The journey of addiction recovery involves a lot of changes including both small and major shifts in what you do and who you interact with regularly. It can be difficult for people to realize that people in their life, maybe even close friends, are enablers or toxic individuals that fuel their addiction.
Throughout their work in therapy, an addict might realize that there are certain patterns that arise within many of their friendships or intimate relationships. Identifying toxic relationships can be eye-opening for people in recovery.
Once you understand what patterns are parts of a toxic relationship you can make an effort to repair the problem or choose to let go if it seems like the best decision for the sake of your recovery.
Identifying a Toxic Relationship
One of the reasons that people become involved in toxic relationships is that they are addictive in themselves. You might not even understand that your interactions with a particular person are a part of a toxic pattern that is hurting you and serving to worsen your substance abuse.
There are certain warning signs that a relationship has been or is starting to become toxic. When someone uses negative language towards you and says things that are degrading or humiliating in public it can be a sign they are toxic.
They could be controlling or verbally abusive, not allowing you to live your life freely but dictating what you are allowed to do. In the case of addiction, toxic relationships can also come in the form of drinking or drug buddies that are convincing you to continue your substance abuse in spite of your efforts to quit.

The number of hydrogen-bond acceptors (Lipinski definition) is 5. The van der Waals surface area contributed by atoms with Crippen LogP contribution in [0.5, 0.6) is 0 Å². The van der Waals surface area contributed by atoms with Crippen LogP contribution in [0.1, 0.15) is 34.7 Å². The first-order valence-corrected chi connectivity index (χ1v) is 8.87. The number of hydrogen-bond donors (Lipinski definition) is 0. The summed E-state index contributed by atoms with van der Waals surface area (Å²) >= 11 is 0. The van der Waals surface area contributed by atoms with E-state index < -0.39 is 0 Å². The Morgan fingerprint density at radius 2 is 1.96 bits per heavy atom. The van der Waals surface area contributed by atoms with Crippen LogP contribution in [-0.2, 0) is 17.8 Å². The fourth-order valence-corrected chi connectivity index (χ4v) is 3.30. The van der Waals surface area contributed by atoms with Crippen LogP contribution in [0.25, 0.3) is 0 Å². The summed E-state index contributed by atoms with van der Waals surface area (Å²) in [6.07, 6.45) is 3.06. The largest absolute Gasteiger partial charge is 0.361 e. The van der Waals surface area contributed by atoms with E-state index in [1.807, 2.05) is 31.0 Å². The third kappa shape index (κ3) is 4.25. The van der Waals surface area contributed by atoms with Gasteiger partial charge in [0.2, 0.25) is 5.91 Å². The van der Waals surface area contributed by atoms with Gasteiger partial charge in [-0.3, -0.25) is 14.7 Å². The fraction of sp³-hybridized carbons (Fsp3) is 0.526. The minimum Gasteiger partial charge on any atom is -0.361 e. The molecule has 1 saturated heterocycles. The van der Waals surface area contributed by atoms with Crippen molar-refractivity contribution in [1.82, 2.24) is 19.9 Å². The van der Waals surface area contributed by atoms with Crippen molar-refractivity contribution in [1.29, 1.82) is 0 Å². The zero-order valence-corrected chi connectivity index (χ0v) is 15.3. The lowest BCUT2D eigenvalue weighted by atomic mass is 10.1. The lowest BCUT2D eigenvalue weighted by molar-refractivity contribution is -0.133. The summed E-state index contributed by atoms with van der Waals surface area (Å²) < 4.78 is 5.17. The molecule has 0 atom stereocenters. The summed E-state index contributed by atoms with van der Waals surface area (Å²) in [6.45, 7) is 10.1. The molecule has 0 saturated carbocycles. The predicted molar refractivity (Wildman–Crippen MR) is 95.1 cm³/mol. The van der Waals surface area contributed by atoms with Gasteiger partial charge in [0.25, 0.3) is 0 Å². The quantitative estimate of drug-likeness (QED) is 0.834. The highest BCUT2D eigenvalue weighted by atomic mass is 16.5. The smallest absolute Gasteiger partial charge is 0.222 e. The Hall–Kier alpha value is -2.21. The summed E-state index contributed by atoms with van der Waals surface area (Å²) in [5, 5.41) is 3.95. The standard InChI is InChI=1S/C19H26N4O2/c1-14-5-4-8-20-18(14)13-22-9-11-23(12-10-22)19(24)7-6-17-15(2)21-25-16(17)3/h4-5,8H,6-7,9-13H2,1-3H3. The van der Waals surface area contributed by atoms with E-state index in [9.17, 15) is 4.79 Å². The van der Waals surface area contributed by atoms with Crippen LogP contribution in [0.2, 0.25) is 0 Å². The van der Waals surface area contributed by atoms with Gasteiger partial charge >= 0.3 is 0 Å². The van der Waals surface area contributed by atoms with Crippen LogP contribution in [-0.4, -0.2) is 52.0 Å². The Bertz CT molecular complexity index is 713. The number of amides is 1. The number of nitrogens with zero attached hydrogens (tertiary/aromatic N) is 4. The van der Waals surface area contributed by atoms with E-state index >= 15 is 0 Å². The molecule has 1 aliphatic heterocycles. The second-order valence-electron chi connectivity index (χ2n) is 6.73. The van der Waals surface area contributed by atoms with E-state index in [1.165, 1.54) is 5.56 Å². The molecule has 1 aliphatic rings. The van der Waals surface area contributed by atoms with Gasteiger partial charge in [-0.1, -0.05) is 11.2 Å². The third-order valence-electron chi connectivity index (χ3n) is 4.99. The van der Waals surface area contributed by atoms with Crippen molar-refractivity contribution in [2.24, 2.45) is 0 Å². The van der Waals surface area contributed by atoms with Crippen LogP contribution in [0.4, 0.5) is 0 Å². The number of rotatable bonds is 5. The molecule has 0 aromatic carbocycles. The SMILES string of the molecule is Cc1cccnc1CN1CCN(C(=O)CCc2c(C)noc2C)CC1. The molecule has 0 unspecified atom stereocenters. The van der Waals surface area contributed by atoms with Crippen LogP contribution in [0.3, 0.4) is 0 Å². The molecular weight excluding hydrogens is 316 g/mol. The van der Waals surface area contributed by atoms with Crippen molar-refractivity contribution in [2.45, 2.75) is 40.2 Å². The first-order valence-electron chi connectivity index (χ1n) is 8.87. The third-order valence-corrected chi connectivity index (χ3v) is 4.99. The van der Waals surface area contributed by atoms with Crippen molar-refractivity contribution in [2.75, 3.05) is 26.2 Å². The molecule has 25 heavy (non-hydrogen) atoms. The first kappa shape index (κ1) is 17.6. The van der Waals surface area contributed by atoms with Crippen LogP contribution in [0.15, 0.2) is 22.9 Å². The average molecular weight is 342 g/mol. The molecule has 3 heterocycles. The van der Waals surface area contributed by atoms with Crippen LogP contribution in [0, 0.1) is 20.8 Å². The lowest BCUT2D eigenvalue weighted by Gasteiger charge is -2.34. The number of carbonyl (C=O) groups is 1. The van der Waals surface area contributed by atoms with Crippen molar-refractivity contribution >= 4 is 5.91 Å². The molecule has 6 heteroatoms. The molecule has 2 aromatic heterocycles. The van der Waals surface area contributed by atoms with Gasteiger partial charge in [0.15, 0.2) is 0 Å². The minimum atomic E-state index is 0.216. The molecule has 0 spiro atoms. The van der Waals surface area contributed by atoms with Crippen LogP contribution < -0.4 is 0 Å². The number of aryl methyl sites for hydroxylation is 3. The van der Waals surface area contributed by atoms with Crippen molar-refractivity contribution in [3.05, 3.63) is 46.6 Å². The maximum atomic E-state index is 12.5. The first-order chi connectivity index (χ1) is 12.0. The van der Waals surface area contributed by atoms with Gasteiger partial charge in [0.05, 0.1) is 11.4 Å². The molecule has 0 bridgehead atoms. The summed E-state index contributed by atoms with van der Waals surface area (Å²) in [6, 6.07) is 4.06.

These enablers could have been fueling your addiction for years by urging you to keep using. When a relationship revolves completely around substance abuse it can be harmful to both people in the situation.
Repairing Friendships or Walking Away
While you are in recovery it is important to start building healthier relationships. Your support meetings and group therapy sessions can be a great environment to start developing better friendships.
A healthy relationship needs to be based on open communication and mutual respect of one another. As you become more conscious and aware of what it means to have a healthy relationship you might find it easier to begin identifying your toxic relationships of the past.
You should make an effort to repair these relationships if possible and assert yourself to define better terms for the friendship. If it seems like your old friend or partner is not open to change or improving the relationship then often the best decision is simply to let go.
When there is no way to change the situation into a healthier one then you will always have the option to walk away. Removing toxic people from your life is sometimes an action you must take in order to remain sober.
Some friendships cause unnecessary stress and pain that could endanger you to the point of experiencing a relapse. Healthy relationships that improve your life are the key to remaining sober especially after completing a treatment program.
A major part of recovery is eliminating harmful and destructive patterns. These include activities, thoughts, emotions and sometimes people with a strong negative influence.
As you become more aware and build your self-image, you will be less likely to enter into toxic relationships and instead will seek happiness and love from positive people in your life. A toxic friend will only bring you down and put you at risk for relapse. Surrounding yourself with supportive and caring friends is one of the best things you can do to maintain your sobriety.